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The Feral Sheep of Campbell Island
A Dissertation by Bill Regnault
Campbell Island is 600 kilometres south of Stewart Island
Location: Southern Ocean, latitude 52° South and about 600 kilometres south of Stewart Island (see map).
Area: 11,200 hectares
Formation: Very eroded volcano with high cliffs forming most of the perimeter and with rolling hills inland. Elevations up to 600 metres with most of the high points on or near the cliff tops.
Soil: Mainly peat of great depth in many places and constantly building. Areas, some of many hectares, of eroding peat, opened up by sheep and wind. Because of the wind, recovery is slow.
Precipitation: Rain falls on about 320 days of the year, snow on about 40. Annual rainfall averages 1400 mm. Within one day there can be rain, hail and snow interspersed with bright sunshine.
Sunshine hours: Approximately 600.
Mean Temperatures: Over year 7°. High 9°, Low 4° (Range within year -7° to 21°).
Wind: Mean wind speed 34 knots but reaching gale force on average 76 times per annum.
Flies: Flies such as those that menace sheep do not exist. The wind ensures that.
Impressions: Wind! seemingly eternal and with swirling mists hiding the hill tops two days out of three, 'clagged out' being the colloquial term. Golden brown tussock interspersed with clumps of dracophyllum scrub and here and there, bright green patches of bulbinella (Bulbinella rossii), an unpalatable fleshy plant rather similar to red hot pokers but with yellow flowers. At low levels, say up to 100 metres, sea lions are commonly encountered in the scrub while the sea elephants stick to perhaps the first 20 metres above sea level.
Rescuing Campbell Island sheep, 1975 (Photo by Bill Regnault)
The bright white spots on the hillsides are royal albatross on their nests while clustered on the cliff tops in places are nesting colonies of tens of thousands of the lesser albatross species. Where rockfalls slope down to the sea are the rockhopper penguin colonies numbering hundreds of thousands of birds. Among all the wildlife activity the sheep carried on their normal lives, the only interaction observed being when one wandered into a sea lion breeding territory and was sent off by the resident bull, or grazing close to a nesting royal albatross and being clacked at, bill clacking being the most aggressive gesture of this great bird. A factor of unknown effect on the sheep was the presence of a predator, the skua gull. In many ways these bird give one the impression of a maritime kea; quaint, curious, tame or bold (depends how you see it) but with the difference that they are ruthless killers of anything showing any weakness. Was the fact that we saw no lame or in any way decrepit sheep due to the quality of the sheep, or was it because such sheep were quickly killed and eaten, not necessarily in that order?
Campbell Island was discovered in 1810 by a sealing captain employed by the Campbell brothers of Sydney. Over the years that followed, it was the scene of intermittent sealing and whaling expeditions, while in 1896 the island was included in the pastoral lease system that was, and still is, a feature on mainland New Zealand. It was first taken up by a Mr Gordon of Gisborne and a few hundred sheep taken down along with timber for buildings. By 1900, when he could no longer sustain the venture financially, he was bought out by Captain Tucker of the Gisborne Militia and stocking started in earnest with at least three shipments of about 1,000 sheep. Records are sketchy but it appears that one shipment was Leicester Merino cross, another Lincoln Merino cross, possibly some Merinos and one shipment was reported in the Otago Daily Times simply as '1100 sheep'.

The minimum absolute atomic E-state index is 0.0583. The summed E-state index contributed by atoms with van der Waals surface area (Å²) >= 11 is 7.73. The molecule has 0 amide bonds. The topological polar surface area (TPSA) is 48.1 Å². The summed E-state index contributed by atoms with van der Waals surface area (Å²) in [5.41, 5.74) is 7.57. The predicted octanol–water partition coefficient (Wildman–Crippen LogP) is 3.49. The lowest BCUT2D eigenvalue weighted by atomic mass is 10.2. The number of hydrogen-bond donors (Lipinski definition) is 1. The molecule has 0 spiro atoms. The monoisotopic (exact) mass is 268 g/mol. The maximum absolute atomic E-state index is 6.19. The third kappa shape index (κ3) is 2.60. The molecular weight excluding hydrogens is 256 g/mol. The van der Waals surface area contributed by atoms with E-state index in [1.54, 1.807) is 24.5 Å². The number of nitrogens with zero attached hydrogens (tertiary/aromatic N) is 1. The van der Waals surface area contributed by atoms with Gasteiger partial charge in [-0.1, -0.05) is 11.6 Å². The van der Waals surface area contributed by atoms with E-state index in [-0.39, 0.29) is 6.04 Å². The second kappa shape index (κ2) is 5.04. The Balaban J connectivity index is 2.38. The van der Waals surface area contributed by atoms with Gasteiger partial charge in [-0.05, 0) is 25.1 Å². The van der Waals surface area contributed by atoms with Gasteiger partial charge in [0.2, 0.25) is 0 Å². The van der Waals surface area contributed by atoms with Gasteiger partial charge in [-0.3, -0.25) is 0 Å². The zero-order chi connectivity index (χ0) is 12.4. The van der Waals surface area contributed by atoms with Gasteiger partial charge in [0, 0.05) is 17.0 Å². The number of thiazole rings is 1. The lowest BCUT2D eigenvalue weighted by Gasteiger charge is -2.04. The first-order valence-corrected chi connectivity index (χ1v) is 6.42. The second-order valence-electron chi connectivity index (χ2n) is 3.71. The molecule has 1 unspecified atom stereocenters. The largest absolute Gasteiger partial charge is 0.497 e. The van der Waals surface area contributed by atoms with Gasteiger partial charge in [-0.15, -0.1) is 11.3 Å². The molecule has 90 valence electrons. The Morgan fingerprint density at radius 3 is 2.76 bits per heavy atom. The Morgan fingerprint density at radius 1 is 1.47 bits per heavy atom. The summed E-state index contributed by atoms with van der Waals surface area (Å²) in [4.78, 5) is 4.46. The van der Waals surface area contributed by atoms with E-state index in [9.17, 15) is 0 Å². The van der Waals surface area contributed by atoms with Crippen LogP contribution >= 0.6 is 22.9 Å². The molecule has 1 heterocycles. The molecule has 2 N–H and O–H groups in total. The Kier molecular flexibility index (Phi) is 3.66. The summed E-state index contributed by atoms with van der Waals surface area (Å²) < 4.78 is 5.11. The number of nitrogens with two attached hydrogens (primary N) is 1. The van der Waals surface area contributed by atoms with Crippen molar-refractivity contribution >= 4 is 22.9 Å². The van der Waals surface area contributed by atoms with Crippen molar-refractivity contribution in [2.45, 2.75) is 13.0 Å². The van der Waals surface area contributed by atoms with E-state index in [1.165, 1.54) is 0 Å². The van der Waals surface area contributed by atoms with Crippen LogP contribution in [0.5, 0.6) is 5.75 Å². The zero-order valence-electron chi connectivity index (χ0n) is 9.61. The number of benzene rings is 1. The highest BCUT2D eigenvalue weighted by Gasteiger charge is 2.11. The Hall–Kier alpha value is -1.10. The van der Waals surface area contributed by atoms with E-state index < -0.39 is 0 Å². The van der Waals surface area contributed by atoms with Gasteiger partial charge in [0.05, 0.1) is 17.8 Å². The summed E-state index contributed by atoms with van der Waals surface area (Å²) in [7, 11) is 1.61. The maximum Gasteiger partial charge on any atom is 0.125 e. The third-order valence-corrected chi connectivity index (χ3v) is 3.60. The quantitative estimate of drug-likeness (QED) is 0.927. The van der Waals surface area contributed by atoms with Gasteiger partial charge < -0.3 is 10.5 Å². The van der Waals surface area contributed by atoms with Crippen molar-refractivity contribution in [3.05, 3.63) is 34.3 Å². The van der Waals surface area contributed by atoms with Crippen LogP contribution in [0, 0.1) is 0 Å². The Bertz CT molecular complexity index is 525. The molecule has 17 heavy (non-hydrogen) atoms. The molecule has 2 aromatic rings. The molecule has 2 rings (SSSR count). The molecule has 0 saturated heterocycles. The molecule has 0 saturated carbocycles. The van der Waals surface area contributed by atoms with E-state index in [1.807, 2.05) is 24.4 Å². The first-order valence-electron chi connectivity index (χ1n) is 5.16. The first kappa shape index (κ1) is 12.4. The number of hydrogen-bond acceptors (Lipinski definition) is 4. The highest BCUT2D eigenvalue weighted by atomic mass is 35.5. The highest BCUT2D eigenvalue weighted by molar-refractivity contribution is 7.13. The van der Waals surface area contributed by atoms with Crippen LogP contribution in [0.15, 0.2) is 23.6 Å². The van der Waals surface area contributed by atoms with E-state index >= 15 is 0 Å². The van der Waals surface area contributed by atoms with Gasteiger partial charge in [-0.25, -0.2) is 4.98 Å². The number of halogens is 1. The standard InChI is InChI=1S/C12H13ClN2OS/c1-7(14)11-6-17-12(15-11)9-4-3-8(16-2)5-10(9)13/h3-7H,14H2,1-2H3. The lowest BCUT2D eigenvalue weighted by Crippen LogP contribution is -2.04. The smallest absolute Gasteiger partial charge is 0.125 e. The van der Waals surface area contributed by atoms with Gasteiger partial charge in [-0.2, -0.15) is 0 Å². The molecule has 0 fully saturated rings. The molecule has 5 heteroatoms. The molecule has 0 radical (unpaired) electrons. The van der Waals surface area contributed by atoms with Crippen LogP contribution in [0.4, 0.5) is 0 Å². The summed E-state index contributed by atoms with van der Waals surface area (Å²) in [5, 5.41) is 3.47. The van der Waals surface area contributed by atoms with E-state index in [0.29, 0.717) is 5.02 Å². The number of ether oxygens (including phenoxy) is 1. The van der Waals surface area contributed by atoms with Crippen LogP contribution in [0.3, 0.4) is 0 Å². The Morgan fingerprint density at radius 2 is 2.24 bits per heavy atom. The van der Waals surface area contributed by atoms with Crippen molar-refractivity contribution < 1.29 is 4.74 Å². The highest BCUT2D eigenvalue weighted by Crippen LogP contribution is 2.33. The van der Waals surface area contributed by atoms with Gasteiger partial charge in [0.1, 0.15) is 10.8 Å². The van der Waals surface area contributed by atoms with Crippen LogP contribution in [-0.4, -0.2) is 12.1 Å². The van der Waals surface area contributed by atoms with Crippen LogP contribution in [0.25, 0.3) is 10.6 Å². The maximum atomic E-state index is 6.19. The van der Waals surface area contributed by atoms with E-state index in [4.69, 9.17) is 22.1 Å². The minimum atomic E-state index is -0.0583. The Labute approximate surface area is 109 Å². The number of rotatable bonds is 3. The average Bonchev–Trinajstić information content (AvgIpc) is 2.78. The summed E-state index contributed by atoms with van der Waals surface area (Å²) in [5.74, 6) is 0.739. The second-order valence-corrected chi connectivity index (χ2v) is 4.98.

In all, it appears that the stocking was of about 4000 onto an island with initially copious feed available from the luxuriant growths of the palatable tussocks Chionacloa antartica and Poa foliosa as well as the very palatable megaherbs Pleurophyllum sp., Stilbocarpa polaris and Anisoteme latifolia. These plants have large leaves to make the most of the limited sunshine hours. Over the next few years, the sheep population increased to peak at about 7000-8000 around 1913 and then, as the palatable plants became eaten out, went into a steady decline as did the finances of the proposition. 1931 saw the abandonment of the flock by now down to 4000. Note too that the staff had more or less been abandoned as well, with no boat for two years and then it was the government that sent a boat to bring them off along with two seasons' wool clip. As the value of the wool fell short of the cost of the steamer, there were no wages for the men! Ownership of the sheep however still lay with the owners who had bought out Captain Tucker. They never returned, and in 1954 when the government gazetted the island as a wild life reserve, a writ was served requiring removal of the sheep with failure to comply being forfeiture to the state. The latter is what took place and in subsequent discussions on the management of the island, the term, "Those accursed sheep" cropped up regularly.
In 1958, scientists Don Orwin and Peter Wilson did a study and a count of the sheep and came up with a figure of just under 1,000. In 1970, a coast to coast fence was built across a narrow and fortuitously central part of the island and all the sheep shot on the northern side. 1,300 were shot and there appeared to be a similar number south of the fence. A later expedition found about 2,500 sheep on the southern side and when the final cull took place, as far as I know, about 3,000 were shot. These figures led to much discussion as to what had happened between 1931 and 1958. Was there a steady decline or at some point, had the population crashed and if so, why? The crash theory makes it easier to rationalise the bounce back from 1958 to 1970. My personal belief, however, is that with the withdrawal of husbandry practices and especially shearing, the population would have had a high death rate initially; those that adapted successfully bred on to become an increasingly successful strain. When Orwin and Wilson did their count, the population was possibly already on the way back.